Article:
A/B tests for CD quality and 320kbps. My preferred in order are;
Jointly - Qobuz, Amazon music and Tidal
I found Qobuz, Amazon Music and Tidal all sounded very good in CD quality. I may say Tidal was slightly more textured, warmer over Amazon but for whatever reason I felt Amazon sounded clearer, precise. Qobuz was very good. Spotify, bit unfair to compare really.
A/B test for MQA and 24/192. My preferred in order are.
Qobuz just pleased me more. Simple really. Amazon was clear but again lacked a little texture. During the few opening seconds of Coldplay’s Don’t Panic you can here some background noise. One noise sounds like the guitar on the right channel being picked up or a hand touching the strings, and then there’s a clear fret noise. On both Qobuz and Amazon these are clear. On Tidal these noises sound different, muted a little to me. I also found the tracks hiss (noise floor?) more noticeable on Tidal, maybe this is how it’s meant to be. On Qobuz and Amazon this hiss sound was less, and in this respect I preferred them.
This is my view for most albums, tracks I like that are available on Qobuz. I only really used Amazon on this occasion as a 3rd comparison.
Tidal MQA vs Tidal CD
While I can say there was a slight difference between the two, I cannot say it was that great of a difference for me to prefer the MQA over CD. I have only based this on this Coldplay album and a few others I really like. Other people may find different findings and I’m happy to listen to other people’s suggestions.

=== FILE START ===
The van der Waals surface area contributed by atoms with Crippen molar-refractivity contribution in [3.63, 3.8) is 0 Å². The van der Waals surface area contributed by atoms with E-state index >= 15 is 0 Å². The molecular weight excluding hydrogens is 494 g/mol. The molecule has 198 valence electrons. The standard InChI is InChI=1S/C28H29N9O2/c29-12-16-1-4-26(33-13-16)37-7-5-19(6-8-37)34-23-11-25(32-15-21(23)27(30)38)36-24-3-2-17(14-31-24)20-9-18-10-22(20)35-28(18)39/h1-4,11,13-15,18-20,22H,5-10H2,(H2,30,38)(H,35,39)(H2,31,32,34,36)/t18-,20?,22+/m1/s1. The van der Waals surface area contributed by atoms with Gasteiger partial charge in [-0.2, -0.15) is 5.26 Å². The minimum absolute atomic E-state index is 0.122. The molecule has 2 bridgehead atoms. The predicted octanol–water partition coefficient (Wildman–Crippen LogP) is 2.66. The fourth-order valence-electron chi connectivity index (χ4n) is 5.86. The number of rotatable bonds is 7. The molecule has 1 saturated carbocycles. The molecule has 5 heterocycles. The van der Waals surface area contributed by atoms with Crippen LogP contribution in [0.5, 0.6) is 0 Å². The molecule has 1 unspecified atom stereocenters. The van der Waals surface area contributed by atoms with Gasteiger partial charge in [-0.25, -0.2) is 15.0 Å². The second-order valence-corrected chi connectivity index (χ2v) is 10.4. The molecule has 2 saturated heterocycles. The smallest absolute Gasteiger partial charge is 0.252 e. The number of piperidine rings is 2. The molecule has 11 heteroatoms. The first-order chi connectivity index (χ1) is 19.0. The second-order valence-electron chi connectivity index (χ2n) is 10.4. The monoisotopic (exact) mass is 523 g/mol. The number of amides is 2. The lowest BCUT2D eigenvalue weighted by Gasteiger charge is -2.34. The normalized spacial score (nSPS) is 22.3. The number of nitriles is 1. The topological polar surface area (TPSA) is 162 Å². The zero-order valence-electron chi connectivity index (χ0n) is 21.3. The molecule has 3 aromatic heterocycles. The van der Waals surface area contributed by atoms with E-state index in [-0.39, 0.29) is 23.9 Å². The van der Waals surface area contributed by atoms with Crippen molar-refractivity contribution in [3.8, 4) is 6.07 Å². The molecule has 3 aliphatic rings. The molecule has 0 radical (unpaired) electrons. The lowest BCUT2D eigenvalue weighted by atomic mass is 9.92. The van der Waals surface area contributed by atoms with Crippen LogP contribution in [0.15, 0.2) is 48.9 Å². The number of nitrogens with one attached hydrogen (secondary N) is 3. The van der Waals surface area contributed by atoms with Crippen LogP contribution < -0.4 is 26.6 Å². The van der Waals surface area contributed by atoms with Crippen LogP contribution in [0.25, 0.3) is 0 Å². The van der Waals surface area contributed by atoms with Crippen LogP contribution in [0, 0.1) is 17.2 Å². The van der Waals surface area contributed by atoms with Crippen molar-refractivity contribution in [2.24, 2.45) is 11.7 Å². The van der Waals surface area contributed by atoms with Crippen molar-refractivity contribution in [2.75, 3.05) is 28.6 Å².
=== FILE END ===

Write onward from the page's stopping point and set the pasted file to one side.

Spotify is Spotify, great for your phone and being mobile. It does sound good at home but not in the same league as Qobuz, and dare I say Tidal either.
I’m not a hater of Tidal. I’m just not keen on MQA, it’s supposed benefits which I don’t feel are that great. If I found the sound quality was a lot greater to my ears over CD I might be into it. I like the idea of smaller file sizing and the idea behind the technology of MQA (which is closed off from people). Bandwidth, nor storage are issues to me. I’m lucky to have unlimited mobile data as well as broadband.
My dislike of MQA (not Tidal) is the idea that to listen to MQA, equipment manufacturers have to pay MQA to have it in their equipment, higher costs for consumers. We, the consumer have to buy separate equipment to enable us to listen to MQA. But what if we don’t like it? An equivalent DAC etc without MQA support could have costed me a lot less. For many this may not present an issue.
For a friend of mine who knew nothing about MQA and subscribed to Tidal, they were amazed at the sound quality of MQA. I pointed out that using an Android phone with Bluetooth headphones wasn’t how you listen to MQA. I set them up with a £100 USB MQA enabled DAC and ok headphones. They didn’t want to be wired up so went back to Spotify.
As for individual music service apps go, I prefer Tidal. Amazon and Qobuz mobile apps are not the best.
As mentioned above, please share your views, opinions and any music recommendations, more importantly in MQA to see if I can be persuaded.